Muscle dysmorphia is an excessive body image disorder which is principally experienced by males between 15 and 35 years old. The complex is best understood as a form of obsessive-compulsive disorder – an outcrop of inferiority complex.
Symptoms of the Adonis complex are wide-ranging. As historian Lynne Luciano notes in her book, Looking Good: Male Body Image in America, the millennial man will risk his actual health for the appearance of being healthy.
“Male vanity is a world of steroid abusers and compulsive runners, anorectics and bulimics, men who are losing their hair and potency, and patients getting face-lifts, buttock lifts, and silicone implants—all in pursuit of youth, sex appeal, and success.” ~ Lynne Luciano, Looking Good: Male Body Image in America
Some men get into body-building to avoid being teased for being scrawny or bullied as teenagers. Most just want to make themselves more sexually attractive to women.
Body dysmorphia disorder kicks in when the inferiority complex gets out of hand.
Symptoms of a body dysmorphia are an obsession with building up muscles and chiselling out the perfect body image portrayed in the media. Whatever your idea is of the male Adonis. Some of these body shapes are not even obtainable for everyone.
A man with an extreme Adonis complex will be concerned his muscles are not big enough. Every time he looks in the mirror and compares himself to the fantasy body, he will feel inferior. This gives him even more motivation and determination to create body armour.
Although the inferiority complex is at the root of the Adonis complex, it is the latter stage of psychological development that drives you to become dependent on excessive physical exercise.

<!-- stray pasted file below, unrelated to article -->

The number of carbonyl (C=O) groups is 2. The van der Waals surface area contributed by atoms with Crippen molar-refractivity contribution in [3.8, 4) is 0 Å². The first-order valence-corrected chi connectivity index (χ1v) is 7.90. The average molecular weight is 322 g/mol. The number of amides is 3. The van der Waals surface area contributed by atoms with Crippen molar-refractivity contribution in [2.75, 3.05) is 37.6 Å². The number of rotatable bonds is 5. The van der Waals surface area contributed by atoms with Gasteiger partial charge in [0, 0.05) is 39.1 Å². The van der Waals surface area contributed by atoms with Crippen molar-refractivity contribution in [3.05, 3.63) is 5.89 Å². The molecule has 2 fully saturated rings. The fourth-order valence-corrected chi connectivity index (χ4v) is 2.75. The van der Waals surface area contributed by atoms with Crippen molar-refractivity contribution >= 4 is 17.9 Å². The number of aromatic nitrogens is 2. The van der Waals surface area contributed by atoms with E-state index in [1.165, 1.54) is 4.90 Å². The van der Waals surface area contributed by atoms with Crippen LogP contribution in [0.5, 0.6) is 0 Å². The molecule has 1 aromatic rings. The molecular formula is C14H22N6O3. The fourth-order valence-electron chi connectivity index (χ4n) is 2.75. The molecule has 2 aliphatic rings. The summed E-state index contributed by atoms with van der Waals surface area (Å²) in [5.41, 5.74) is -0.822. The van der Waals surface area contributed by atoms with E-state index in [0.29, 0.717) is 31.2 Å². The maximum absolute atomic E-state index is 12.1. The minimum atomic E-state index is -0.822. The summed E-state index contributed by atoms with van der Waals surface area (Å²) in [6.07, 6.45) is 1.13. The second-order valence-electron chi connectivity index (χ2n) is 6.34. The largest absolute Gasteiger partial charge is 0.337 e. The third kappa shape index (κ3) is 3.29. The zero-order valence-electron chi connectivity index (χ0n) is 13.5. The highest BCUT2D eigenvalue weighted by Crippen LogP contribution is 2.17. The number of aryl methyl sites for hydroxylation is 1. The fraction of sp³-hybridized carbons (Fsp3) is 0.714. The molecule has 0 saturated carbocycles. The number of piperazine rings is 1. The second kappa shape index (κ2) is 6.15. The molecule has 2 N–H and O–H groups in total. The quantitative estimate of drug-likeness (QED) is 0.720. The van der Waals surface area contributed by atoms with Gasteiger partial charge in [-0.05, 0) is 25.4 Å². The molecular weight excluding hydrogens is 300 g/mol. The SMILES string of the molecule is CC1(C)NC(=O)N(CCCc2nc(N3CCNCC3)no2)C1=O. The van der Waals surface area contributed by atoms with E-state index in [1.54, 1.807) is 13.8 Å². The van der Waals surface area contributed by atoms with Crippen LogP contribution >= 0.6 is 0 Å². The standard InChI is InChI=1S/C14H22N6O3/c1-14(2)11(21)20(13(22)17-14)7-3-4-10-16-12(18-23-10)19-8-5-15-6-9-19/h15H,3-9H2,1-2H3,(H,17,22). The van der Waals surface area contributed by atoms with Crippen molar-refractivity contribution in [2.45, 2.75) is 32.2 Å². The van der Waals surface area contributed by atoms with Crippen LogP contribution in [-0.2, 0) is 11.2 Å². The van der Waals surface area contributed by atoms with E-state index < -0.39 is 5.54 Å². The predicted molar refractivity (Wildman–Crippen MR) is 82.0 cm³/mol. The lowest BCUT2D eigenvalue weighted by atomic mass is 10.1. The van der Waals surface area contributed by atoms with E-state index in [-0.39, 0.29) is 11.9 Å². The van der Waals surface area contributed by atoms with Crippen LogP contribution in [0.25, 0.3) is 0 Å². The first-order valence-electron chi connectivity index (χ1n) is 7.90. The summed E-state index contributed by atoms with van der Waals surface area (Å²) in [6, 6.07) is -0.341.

Bodybuilders, and some weightlifters, go one step further and become addicted to steroids. This arises due to a distorted view of one’s body image.
Other risk factors include bullying, abusive behaviour, violent conduct, family dysfunction, severe stress and perfectionism.
People with muscle dysmorphia report elevated attempts of suicide. If you recognise any of the symptoms mentioned above in yourself, you should seek treatment before the condition gets really out of hand.
The first step to healing is acknowledging that you have an Adonis complex or worse, muscle dysmorphia.
The second step is to speak with a counsellor that understands how the unconscious mind works. To cure any complex, you need to be able to find the root cause of the disorder.
An Adonis complex is the development of an inferiority complex which is born from a lack of confidence in yourself. This breeds low self-esteem and you never feel as though you are good enough.
A lack of emotional support and criticism by your parents, teachers and peers is often the root cause of an inferiority complex. It may also be that you suffered some kind of trauma as a child, like falling off a bike and breaking your leg.
Cognitive behavioural therapy is a useful tool to help people overcome an Adonis complex. Mindfulness also. The idea is to observe your thoughts, actions and emotions and identify patterns that are driven by feelings of inferiority.
Master Mind Content also has several other tools that lay outside the field of traditional psychology. Archetypal symbolism, mirroring and energy healing can all take you deeper into the depths of the unconscious.
It is in the unconscious where you will find all the answers to life’s problems.
Master Mind Content offers a selection of self-development programs. Whether you want to overcome addiction, lose weight, or cure anxiety, our personalised self-help programs show you how to expand conscious awareness and improve your quality of life.